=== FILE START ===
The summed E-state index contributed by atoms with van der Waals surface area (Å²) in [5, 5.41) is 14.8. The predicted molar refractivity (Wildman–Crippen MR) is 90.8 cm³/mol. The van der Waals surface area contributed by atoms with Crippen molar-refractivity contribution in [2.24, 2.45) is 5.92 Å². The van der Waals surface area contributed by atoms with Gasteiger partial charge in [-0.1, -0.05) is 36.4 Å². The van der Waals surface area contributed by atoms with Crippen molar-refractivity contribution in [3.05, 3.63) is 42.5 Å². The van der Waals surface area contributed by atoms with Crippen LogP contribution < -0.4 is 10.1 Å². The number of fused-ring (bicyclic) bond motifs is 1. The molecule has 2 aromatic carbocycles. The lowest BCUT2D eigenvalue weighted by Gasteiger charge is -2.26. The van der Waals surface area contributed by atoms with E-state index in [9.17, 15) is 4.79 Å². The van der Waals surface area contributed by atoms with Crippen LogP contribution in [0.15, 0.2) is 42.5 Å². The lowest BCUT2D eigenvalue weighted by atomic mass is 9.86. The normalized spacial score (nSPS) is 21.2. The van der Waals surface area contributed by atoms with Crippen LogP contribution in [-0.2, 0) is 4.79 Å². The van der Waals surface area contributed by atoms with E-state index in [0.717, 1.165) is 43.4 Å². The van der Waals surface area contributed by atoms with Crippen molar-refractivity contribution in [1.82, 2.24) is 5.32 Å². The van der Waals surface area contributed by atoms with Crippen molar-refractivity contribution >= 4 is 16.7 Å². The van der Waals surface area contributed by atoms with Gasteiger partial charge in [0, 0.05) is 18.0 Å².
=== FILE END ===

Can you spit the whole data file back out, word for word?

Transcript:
The summed E-state index contributed by atoms with van der Waals surface area (Å²) in [5, 5.41) is 14.8. The predicted molar refractivity (Wildman–Crippen MR) is 90.8 cm³/mol. The van der Waals surface area contributed by atoms with Crippen molar-refractivity contribution in [2.24, 2.45) is 5.92 Å². The van der Waals surface area contributed by atoms with Gasteiger partial charge in [-0.1, -0.05) is 36.4 Å². The van der Waals surface area contributed by atoms with Crippen molar-refractivity contribution in [3.05, 3.63) is 42.5 Å². The van der Waals surface area contributed by atoms with Crippen LogP contribution < -0.4 is 10.1 Å². The number of fused-ring (bicyclic) bond motifs is 1. The molecule has 2 aromatic carbocycles. The lowest BCUT2D eigenvalue weighted by Gasteiger charge is -2.26. The van der Waals surface area contributed by atoms with E-state index in [9.17, 15) is 4.79 Å². The van der Waals surface area contributed by atoms with Crippen LogP contribution in [0.15, 0.2) is 42.5 Å². The lowest BCUT2D eigenvalue weighted by atomic mass is 9.86. The normalized spacial score (nSPS) is 21.2. The van der Waals surface area contributed by atoms with Crippen LogP contribution in [-0.2, 0) is 4.79 Å². The van der Waals surface area contributed by atoms with E-state index in [0.717, 1.165) is 43.4 Å². The van der Waals surface area contributed by atoms with Crippen molar-refractivity contribution in [1.82, 2.24) is 5.32 Å². The van der Waals surface area contributed by atoms with Crippen molar-refractivity contribution >= 4 is 16.7 Å². The van der Waals surface area contributed by atoms with Gasteiger partial charge in [0, 0.05) is 18.0 Å².